In the panic over the possible sale of Knight Ridder’s papers, some are grasping for new business models that aren’t business models at all: They are suggesting that newspapers should be taken over by charities or — this is new to me — even viewed as public infrastructure. I understand the nervousness and the need to seek alternatives — especially in the face of news that the dreaded Carlyle Group may be a buyer. Welcome to The Philadelphia Daily Fair & Balanced.
The Daily News’ Attytood blog has been lighting candles, crossing fingers, and blogging incantations in hopes that the local Pew Charitable Trust might take over the paper, following the example of the Poynter Institute’s benevolent ownership of the St. Petersburg Times. White Knights, indeed.
If that happened, it would be a fine thing for Philadelphia. But it is by no means the solution for the problems of newspapers today. Indeed, I think it is a dangerous dream, for it continues to separate newspapers from their publics, their markets, their real masters.
: Now see Editor & Publisher, which gives us what I think is a naive view of how to save papers: Turn them into charities, with legislation to give tax breaks, even.
Joe Mathewson, who, amazingly, teaches business journalism, dismisses those of us who argue that the marketplace matters.
But does “healthy” have to mean “profitable”?
Let’s dream for a moment about newspapering freed from the profit motive. Purists may argue that newspapers, like any other enterprise, should have to earn their way in the marketplace, and if they fail the market test, so be it.
But in fact newspapers, as important to the civic health of our society as public transportation, have a claim on public allegiance that goes beyond financial measure.
Newspapers as infrastructure? That’s a new one to me. We’ve seen them portrayed as everything up to religion. But newspapers as roads and buses? Sorry. I don’t buy it. News comes in many forms, in many media, and there is no law of nature or principle of democracy that says a paper is public infrastructure that should have public support. In fact, I’ll argue that is another dangerous dream, for it potentially puts journalism and free speech at the mercy of government support and thus government control, which should be the last thing we’d ever want.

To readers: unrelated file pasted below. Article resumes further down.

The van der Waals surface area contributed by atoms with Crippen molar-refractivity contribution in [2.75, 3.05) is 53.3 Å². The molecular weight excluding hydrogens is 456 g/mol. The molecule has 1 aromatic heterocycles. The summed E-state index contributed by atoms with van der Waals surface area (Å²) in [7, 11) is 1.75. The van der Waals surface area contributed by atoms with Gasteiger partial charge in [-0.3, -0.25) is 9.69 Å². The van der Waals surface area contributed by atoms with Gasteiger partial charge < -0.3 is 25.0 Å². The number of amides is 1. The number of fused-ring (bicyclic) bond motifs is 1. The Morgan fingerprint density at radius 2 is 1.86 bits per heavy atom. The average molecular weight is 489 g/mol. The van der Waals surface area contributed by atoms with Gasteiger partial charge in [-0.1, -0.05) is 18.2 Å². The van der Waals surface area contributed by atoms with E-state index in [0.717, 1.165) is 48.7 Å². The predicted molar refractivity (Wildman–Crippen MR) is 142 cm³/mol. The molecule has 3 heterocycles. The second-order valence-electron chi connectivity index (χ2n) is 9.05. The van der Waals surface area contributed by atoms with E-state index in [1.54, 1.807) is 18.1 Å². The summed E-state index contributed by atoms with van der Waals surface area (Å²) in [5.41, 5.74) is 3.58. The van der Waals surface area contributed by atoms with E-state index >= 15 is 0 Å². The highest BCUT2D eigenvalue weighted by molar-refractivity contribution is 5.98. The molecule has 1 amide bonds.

Mathewson wants legislation to make it happen:
There are two tax-favored models before us: public broadcasting and real estate investment trusts. Some rather simple tax legislation would be required, available solely to newspapers, not to broadcasters or to companies that own both — which incidentally would free these papers to cover the federal government without fear of jeopardizing their corporations’ interests at the Federal Communications Commission. Such special legislation wouldn’t be novel, for Congress long ago recognized the importance of healthy newspapers when it authorized joint operating agreements as an exception to the antitrust laws.
A newspaper company, like a public broadcaster, could be organized as a not-for-profit, tax-exempt corporation. It could still sell papers and advertising, it could still develop new Internet revenues, it would still pay market wages and salaries (or maybe better), it could re-invest in improving its own staff and facilities and operations, it just couldn’t make a profit. And it wouldn’t pay taxes or dividends….
But if the owner is an otherwise-profitable company, a deductible gift might do more for the bottom line than a fire sale. Congress could encourage such donations by allowing the company to deduct the full value of the newspaper as a charitable contribution, creating a special exception to the current ceiling on corporate gift deductibility, which is 10% of taxable income.
Another possible transition from for-profit to not-for-profit might be a buyout and donation by civic-minded wealthy individuals or families, the same folks who give millions to build a new library or a new hospital wing…. Facilitating this, too, would require an amendment to the tax law, to waive for this purpose the 50-percent-of-adjusted-income ceiling for personal tax deductions — just as Congress did for 2005 contributions to Katrina relief, and all other 2005 charitable gifts.
Law enforcement might help in this. When Larry Ellison of Oracle was charged by the state of California with a securities-trading violation, he settled by agreeing to donate $100 million to charity. That would have been enough to buy a good-sized newspaper and donate it to a not-for-profit, maybe even endow it.
Mind you, these are still businesses with considerable margins, albeit margins that will be sure to shrink. And there are plenty of other means of providing news: online, radio, TV, magazines.
And I’ll fret again that newspapers are in the pickle they’re in because they have operated as isolated monopolies. Make them isolated charities or publicly supported utilities and you’ll have disasters.
: Note that the Carlyle Group is, at the same time, looking to buy a hunk of Dunkin Donuts. They’re just cash cows.
: Note also that Knight Ridder’s paper in Akron is running out of pencils. Maybe they should find a few and try selling them on streetcorners. New revenue streams.